• Belfast
  • CODA
  • Drive My Car
  • Dune
  • King Richard
  • Licorice Pizza
  • The Lost Daughter
  • The Power of the Dog
  • The Tragedy of Macbeth
  • West Side Story

Official Nominations: Best Picture

  • Belfast
  • CODA
  • Don’t Look Up
  • Drive My Car
  • Dune
  • King Richard
  • Licorice Pizza
  • Nightmare Alley
  • The Power of the Dog
  • West Side Story

It looks like the Academy agreed with me on all but two films: The Lost Daughter and The Tragedy of Macbeth. I knew The Lost Daughter was a long shot but I’m really offended about Macbeth. In place of the films I picked, the Academy chose Don’t Look Up and Nightmare Alley. All of the films are worthy of the distinction but there can only be so many nominees.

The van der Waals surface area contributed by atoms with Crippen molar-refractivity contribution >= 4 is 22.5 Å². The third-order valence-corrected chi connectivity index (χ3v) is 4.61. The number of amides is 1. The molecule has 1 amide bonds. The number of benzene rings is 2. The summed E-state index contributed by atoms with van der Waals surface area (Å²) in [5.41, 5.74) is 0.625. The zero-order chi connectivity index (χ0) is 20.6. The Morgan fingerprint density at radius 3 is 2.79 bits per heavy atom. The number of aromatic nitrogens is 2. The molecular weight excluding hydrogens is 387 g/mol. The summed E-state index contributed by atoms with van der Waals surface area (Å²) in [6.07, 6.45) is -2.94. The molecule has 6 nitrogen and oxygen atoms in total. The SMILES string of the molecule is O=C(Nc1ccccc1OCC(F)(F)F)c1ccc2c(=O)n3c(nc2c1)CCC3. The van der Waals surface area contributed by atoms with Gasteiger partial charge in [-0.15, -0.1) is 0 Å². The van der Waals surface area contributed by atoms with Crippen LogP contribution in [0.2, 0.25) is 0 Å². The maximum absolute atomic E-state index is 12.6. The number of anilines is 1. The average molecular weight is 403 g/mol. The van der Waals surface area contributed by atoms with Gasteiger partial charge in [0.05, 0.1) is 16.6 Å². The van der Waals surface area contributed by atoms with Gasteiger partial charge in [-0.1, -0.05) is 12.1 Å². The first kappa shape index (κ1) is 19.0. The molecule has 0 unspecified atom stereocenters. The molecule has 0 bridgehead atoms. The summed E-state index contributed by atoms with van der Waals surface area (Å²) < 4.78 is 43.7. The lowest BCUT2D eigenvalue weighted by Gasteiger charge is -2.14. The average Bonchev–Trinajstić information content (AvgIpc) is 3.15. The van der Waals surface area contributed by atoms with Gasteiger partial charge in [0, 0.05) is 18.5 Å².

My Choices: Best Director

  • Paul Thomas Anderson, Licorice Pizza
  • Kenneth Branagh, Belfast
  • Jane Campion, The Power of the Dog
  • Maggie Gyllenhaal, The Lost Daughter
  • Ryûsuke Hamaguchi, Drive My Car

Official Nominations: Best Director

  • Kenneth Branagh, Belfast
  • Ryûsuke Hamaguchi, Drive My Car
  • Paul Thomas Anderson, Licorice Pizza
  • Jane Campion, The Power of the Dog
  • Steven Spielberg, West Side Story

So I overshot on Maggie Gyllenhaal. Sue me. Four out of five isn’t bad.

My Choices: Best Actor

  • Benedict Cumberbatch, The Power of the Dog
  • Peter Dinklage, Cyrano
  • Andrew Garfield, tick, tick… Boom!
  • Will Smith, King Richard
  • Denzel Washington, The Tragedy of Macbeth

Official Nominations: Best Actor

  • Javier Bardem, Being the Ricardos
  • Benedict Cumberbatch, The Power of the Dog
  • Andrew Garfield, tick, tick… Boom!
  • Will Smith, King Richard
  • Denzel Washington, The Tragedy of Macbeth